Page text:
People taking any of 30 generic medications, such as the generics of Cipro, Alavert and Claritin, all made at two Ranbaxy plants in India, could be affected by today's alert. But the FDA said that drug shortages are not expected in the United States, because, in all instances except for one, enough other suppliers can help meet demand for the medications.
FDA also said today that it has no evidence that the generic drugs involved are actually defective and emphasized that the agency is taking steps in advance to ensure no more products are allowed in until problems are fixed.
"The FDA has no reason to believe that drugs from these two plants already in the U.S. drug supply pose a safety problem," said Deborah M. Autor, director of the office of compliance at the FDA's Center for Drug Evaluation and Research.
Based in India, Ranbaxy has already been under investigation for allegedly selling fake or substandard medications. In February 2007, the Justice Department raided the manufacturer's U.S. offices in New Jersey. Last year, Ranbaxy recalled 73 million doses of a generic version of the pain pill Neurontin. Ranbaxy also received money from the Bush administration to make HIV drugs for Africa, and there are allegations that the data for some of those drugs was also not up to par.
On Tuesday, the FDA issued two warning letters and an import alert for drugs made by the manufacturer.
The drug maker issued a statement in response, saying, "Ranbaxy is very disappointed in the action FDA has taken today. The company has responded to each concern FDA has raised during the past two years and had thought that progress was being made. We are, however, pleased that FDA's testing and review led the agency to conclude that there is no reason to question the safety or effectiveness of Ranbaxy's drugs."
Ranbaxy also said it will review the letters and continue to cooperate with the FDA to resolve problems.
The FDA's latest announcement again ignites debate about the safety of drugs imported from other countries, following on the heels of reports about the tainted blood-thinning drug, heparin, that was imported from China. India has become a major source of generic drugs, exporting nearly $6 billion worth of them in just the last year.
"The heparin fiasco made it clear that the FDA had compromised the policies that were put in place during the last generic drug scandal to protect the public from fraud," said Rep. John Dingell, D-Mich., in a Tuesday statement. "This latest Ranbaxy announcement further confirms that those protective policies are in shambles. The FDA is not doing its best to protect the medicines that Americans depend on for their health."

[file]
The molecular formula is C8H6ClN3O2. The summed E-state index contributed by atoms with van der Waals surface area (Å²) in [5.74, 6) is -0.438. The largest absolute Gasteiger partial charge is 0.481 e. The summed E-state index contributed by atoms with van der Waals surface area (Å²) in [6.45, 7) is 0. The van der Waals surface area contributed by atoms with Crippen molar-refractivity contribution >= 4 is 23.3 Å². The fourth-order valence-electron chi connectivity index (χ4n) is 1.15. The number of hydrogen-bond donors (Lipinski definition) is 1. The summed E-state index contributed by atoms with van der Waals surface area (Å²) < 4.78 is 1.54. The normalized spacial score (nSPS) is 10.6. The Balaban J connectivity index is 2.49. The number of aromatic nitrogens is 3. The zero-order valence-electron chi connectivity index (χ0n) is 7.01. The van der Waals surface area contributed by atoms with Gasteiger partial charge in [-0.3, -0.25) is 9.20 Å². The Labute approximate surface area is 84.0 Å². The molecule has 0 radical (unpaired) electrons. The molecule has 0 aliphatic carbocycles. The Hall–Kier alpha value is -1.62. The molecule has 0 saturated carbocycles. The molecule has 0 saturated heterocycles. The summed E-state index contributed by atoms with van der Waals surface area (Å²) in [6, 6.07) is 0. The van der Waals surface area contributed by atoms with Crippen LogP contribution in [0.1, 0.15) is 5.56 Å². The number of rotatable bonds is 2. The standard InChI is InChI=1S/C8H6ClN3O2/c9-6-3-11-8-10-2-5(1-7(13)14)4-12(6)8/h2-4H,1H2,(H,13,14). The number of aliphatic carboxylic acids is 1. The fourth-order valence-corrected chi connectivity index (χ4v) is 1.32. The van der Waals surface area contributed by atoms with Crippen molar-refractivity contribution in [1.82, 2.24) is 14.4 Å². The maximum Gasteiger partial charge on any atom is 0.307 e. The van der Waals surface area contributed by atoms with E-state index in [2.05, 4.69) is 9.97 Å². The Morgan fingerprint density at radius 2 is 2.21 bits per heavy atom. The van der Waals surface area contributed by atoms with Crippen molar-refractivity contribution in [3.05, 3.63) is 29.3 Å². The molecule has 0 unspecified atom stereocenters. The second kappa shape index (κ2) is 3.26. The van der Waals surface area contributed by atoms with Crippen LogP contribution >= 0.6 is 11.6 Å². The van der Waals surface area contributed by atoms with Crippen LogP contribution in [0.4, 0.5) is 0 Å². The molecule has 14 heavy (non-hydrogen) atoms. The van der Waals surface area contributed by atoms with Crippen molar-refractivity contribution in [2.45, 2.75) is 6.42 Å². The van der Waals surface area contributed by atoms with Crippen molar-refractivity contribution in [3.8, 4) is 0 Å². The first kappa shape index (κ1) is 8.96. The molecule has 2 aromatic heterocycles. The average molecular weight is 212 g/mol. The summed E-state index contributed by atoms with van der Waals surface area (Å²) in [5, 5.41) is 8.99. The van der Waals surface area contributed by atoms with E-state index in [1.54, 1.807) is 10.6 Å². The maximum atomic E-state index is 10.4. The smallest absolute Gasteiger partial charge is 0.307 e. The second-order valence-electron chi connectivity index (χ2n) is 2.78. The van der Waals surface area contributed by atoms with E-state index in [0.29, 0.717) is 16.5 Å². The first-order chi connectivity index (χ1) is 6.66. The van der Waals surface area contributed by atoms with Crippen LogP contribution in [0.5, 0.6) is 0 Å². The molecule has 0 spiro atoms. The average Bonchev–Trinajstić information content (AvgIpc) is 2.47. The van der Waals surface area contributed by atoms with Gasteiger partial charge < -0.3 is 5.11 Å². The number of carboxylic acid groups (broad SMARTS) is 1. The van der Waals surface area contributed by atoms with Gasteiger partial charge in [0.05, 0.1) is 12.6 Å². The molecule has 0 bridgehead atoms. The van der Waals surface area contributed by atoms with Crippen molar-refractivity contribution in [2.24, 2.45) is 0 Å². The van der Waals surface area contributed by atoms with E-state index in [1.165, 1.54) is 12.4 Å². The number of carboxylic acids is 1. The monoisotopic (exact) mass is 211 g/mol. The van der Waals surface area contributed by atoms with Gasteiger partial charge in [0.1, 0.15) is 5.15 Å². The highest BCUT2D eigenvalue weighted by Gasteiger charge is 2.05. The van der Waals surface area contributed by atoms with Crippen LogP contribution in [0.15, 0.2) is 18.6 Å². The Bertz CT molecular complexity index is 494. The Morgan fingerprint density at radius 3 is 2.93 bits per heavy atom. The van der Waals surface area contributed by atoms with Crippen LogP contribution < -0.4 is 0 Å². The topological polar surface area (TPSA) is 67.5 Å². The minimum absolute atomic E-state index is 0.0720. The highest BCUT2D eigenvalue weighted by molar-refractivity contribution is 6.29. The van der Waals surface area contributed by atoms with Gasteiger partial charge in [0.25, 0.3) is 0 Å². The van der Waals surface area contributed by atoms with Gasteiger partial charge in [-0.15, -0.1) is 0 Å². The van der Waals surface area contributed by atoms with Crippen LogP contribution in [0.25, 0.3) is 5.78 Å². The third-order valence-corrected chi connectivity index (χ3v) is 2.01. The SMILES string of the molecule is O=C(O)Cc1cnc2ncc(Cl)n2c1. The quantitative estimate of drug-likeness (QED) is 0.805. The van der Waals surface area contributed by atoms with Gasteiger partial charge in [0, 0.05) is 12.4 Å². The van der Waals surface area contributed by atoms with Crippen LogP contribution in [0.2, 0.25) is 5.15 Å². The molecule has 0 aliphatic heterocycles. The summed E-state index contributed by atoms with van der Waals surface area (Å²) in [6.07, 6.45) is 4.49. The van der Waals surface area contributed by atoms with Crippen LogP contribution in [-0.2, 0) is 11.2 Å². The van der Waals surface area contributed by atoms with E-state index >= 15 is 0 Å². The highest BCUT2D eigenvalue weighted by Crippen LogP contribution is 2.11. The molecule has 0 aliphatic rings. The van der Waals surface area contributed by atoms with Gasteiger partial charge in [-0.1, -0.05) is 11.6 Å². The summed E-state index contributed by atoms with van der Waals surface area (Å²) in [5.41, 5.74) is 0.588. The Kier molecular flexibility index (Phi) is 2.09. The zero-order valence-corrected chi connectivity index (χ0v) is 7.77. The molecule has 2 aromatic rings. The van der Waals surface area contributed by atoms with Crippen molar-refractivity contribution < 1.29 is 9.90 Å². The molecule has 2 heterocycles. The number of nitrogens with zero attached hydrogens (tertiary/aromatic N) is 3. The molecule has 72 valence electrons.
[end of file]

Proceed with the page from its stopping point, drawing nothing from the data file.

Dingel and fellow Michigan Democrat Bart Stupak previously wrote a letter to the FDA in late July to find out whether the FDA permitted the drugs to be sold after learning that the company's data on the medications was fraudulent. Today the lawmakers again placed blame on the FDA, saying the FDA has had information for three years about misconduct at Ranbaxy.
"It's a very, very serious violation," Stupak said. "A very, very serious action here. But why did it take over three years?"
But at the FDA, Dr. Douglas Throckmorton, deputy director of the FDA's Center for Drug Evaluation and Research, defended the agency's actions.
"When we first learned about this problem in 2005, we contacted the company, we issued letters to them and we started working with them to correct the manufacturing problems," Throckmorton said. "We continued those inspections, continued those interactions when we had another set of inspections earlier in the year we found deficiencies that required this step."
"I think it's very important for FDA to ramp up its ability to inspect internationally as we import more and more drugs in this country," said Dr. Peter Lurie, deputy director of health research at Public Citizen. "It's good that they are doing it in this case, but the fact is that it's a small fraction of the drugs they can adequately inspect and things can certainly slip through the borders as well."
Still, Lurie said there was "a tension between FDA's statement of seriousness and slow pace at which they have gone after them." He added, "What we're seeing are a series of fairly serious infractions, not keeping production lines separate, not being able to assure that the parts are sterile, not having proper inspection records. All of these are very important if you want to have a truly first-class drug product."
One drug, the antiviral Ganciclovir oral capsules, won't be detained entering the country while problems are being corrected because Ranbaxy is the only company that makes it, the FDA said Tuesday.
The FDA also said that the generics Ranbaxy made in other factories are not problematic. According to Throckmorton, the agency inspected those other facilities and did not find problems. Throckmorton also told consumers on Tuesday "not to discontinue their drug therapy, as such action could seriously jeopardize their health."